Knowledge and understanding of the molecular pathophysiology of cancer has improved significantly over the last 25 years. This has led to the testing of a large number of new approaches to treating cancer patients. Some of these target oriented approaches have led to impressive benefits for the patients with certain cancers, such as Hodgkin lymphoma or chronic myelogenous leukemia. However, the majority of cancers respond only initially, or become resistant to current targeted therapies or drug combinations.

Fortunately, the technologies available today allow rapid progress in further understanding the mechanistic basis of cancer, as well as the selection and testing of new treatments. The recent identification of tumor stem cells, the importance of the tumor stroma – such as angiogenesis and the dissection of the process of tumor metastasis – and the process leading to cancer spread, all offer many new targets and target combinations. Taken together, the result is a promise for improved treatments for cancer patients in the future.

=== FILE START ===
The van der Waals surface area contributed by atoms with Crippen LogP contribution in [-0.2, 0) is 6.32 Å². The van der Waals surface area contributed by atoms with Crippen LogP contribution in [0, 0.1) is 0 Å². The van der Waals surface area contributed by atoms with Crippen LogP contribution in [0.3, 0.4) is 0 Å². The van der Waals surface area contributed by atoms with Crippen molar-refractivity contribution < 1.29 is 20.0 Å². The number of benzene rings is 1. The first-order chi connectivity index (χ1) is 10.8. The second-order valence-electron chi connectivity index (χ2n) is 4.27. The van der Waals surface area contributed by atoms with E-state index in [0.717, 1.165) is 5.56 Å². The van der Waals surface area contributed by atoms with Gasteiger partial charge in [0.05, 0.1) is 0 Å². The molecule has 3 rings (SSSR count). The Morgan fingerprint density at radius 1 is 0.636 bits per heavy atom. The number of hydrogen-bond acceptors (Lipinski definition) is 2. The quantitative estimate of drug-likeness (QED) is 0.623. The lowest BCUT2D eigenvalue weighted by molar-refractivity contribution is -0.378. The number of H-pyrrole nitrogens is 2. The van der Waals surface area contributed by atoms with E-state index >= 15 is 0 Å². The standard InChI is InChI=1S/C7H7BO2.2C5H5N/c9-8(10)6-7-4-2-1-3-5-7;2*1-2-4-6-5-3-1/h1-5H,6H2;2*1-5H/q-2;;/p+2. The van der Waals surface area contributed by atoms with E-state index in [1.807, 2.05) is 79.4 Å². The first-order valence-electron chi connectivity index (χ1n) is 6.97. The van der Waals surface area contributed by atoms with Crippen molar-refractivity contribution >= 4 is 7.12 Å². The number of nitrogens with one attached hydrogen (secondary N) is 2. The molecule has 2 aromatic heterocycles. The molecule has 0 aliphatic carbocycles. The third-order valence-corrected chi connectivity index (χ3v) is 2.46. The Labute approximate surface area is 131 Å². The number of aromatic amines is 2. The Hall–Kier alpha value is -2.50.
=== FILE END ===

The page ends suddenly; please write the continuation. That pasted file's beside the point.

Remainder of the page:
ACTELION'S FOCUS

Actelion’s research programs to identify and develop compounds for cardiovascular and other diseases have provided compounds which can be of potential use in oncology. For instance, endothelin receptors and endothelin are over-expressed on tumor cells and stromal cells in several tumor types, such as melanoma, and contribute to invasion and metastasis. Actelion's endothelin antagonists are therefore being explored for application in cancer therapy.

The test systems Actelion uses will not only analyze effects on the cancer cells, but study the interaction between cancer cells and the tumor stromal elements (vascular cells and inflammatory cells). Besides exploiting compounds in our pipeline from other indication areas, we are using our discovery platform and experience with certain target classes to select novel oncology approaches.

Following excellent preclinical results, a Phase I/Ib open-label study was initiated with macitentan in patients with recurring glioblastoma.